THE Government appears to have finally confirmed that there will be no u-turn on the Department of Agriulture move, but it may abandon a plan to build a new hq in Portlaoise which has already cost more than €1 million.
While the huge rent bill for decentralisation in Laois continues to rise, it has yet to be decided where the 500 Agriculture staff will end up working. The staff are working at ten buildings in seven locations around Portlaoise, but it emerged last week that the plan to build a new Hq that could accomodate almost 1,000 civil servants may be dropped.
The Department of Public Expenditure and reform reported last week that a final recommendation is due to be made shortly on how best to accommodate the 480 staff. Of these, 317 moved here as part of decentralisation. Almost 600 were due to move here under Charile McCreevy’s plan. Last week’s report that there has been a “fairly good demand” from civil servants to be transferred to Portlaoise.
The report said that the Department is “extremely anxious” to reduce the number of leases and has been working on a plan with the OPW. Three possible outcomes are being considered: a new building, extend the existing offices on the Abbeyleix Road or continue renting a smaller number of offices. The final decision will take into account “currently financial restraints”
If a new building is not built it would see a lot of public money wasted. More than €1m was paid for a site for a Department HQ at the IDA park in Portlaoise. More money was spent designing the project which was due to be developed as part of a public private partnership project. Planning permission is in place.
The Department of Public Expenditure and Reform also announced last week that the move of part of the the Equality Tribunal to Laois would be cancelled. Some 5 staff were based in Portlaoise but were due to move to Portarlington.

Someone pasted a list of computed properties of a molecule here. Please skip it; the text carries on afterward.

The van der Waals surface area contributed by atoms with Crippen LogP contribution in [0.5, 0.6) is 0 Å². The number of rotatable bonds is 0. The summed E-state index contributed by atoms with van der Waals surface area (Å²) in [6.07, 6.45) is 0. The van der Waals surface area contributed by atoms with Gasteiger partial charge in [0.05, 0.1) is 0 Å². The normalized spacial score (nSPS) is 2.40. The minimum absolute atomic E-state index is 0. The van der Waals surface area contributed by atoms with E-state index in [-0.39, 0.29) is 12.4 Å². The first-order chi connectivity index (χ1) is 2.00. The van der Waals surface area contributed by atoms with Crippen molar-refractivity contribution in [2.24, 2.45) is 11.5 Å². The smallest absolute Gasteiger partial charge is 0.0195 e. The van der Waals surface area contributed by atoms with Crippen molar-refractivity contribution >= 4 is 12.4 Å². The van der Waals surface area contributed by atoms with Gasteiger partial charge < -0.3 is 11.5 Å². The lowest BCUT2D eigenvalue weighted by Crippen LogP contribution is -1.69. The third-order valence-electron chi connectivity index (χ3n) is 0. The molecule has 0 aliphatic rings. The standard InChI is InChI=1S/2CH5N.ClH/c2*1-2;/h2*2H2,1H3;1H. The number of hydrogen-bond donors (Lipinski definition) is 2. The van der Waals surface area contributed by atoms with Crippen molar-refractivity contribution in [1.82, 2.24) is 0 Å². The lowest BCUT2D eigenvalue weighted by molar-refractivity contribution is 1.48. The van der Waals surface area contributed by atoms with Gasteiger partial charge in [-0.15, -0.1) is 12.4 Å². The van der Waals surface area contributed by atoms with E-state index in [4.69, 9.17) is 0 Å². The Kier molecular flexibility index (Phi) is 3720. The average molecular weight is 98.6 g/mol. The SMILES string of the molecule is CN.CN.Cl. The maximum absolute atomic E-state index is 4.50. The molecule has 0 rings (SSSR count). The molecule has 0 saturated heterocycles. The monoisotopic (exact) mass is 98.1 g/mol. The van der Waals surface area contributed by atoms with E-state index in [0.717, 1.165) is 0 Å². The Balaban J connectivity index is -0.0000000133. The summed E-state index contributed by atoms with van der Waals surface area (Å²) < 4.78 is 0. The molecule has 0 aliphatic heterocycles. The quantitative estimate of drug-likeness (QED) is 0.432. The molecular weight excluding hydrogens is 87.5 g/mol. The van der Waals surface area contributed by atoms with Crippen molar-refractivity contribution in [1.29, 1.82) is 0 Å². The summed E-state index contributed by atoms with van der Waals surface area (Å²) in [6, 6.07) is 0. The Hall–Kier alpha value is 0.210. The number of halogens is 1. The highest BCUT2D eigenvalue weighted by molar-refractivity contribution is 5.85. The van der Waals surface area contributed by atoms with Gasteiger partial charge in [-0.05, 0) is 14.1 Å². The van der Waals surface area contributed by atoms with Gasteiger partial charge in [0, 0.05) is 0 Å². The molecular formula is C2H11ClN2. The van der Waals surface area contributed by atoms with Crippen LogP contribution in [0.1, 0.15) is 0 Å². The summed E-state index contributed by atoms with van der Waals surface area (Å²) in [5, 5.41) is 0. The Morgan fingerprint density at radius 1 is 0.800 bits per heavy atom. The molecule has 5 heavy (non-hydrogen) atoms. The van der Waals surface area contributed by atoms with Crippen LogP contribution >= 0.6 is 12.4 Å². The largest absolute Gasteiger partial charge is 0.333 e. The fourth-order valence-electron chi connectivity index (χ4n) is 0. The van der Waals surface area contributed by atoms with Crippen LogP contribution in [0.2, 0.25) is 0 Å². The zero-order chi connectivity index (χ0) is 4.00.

The Director of the Tribunal reported that the Portlaoise unit was “no longer viable” and advised that the staff would move back to Dublin.
The Sinn Féin TD Brian Stanley called for action.
“I acknowledge that the current Government inherited this decentralisation shambles from the previous one. Nevertheless this Government must ensure that staff that relocated to facilitate the haphazard decentralisation scheme of Fianna Fáil and the PDs are put in permanent positions in Birr and Portlaoise.
“The Department of Finance and the OPW also need to source suitable permanent accommodation for the departments already located in Laois and Offaly. We currently have the scandalous situation where civil servants are working in unsuitable private rented accommodation dispersed over numerous locations. Millions of euros have been paid out on these over the past 8 years.”
The Government confirmed last week that the Office of the Data Protection commissioner would remain in Portarlington and advance party of eight civil servants attached to the National Council for Curriculum Assessment will also remain although not it its current offices.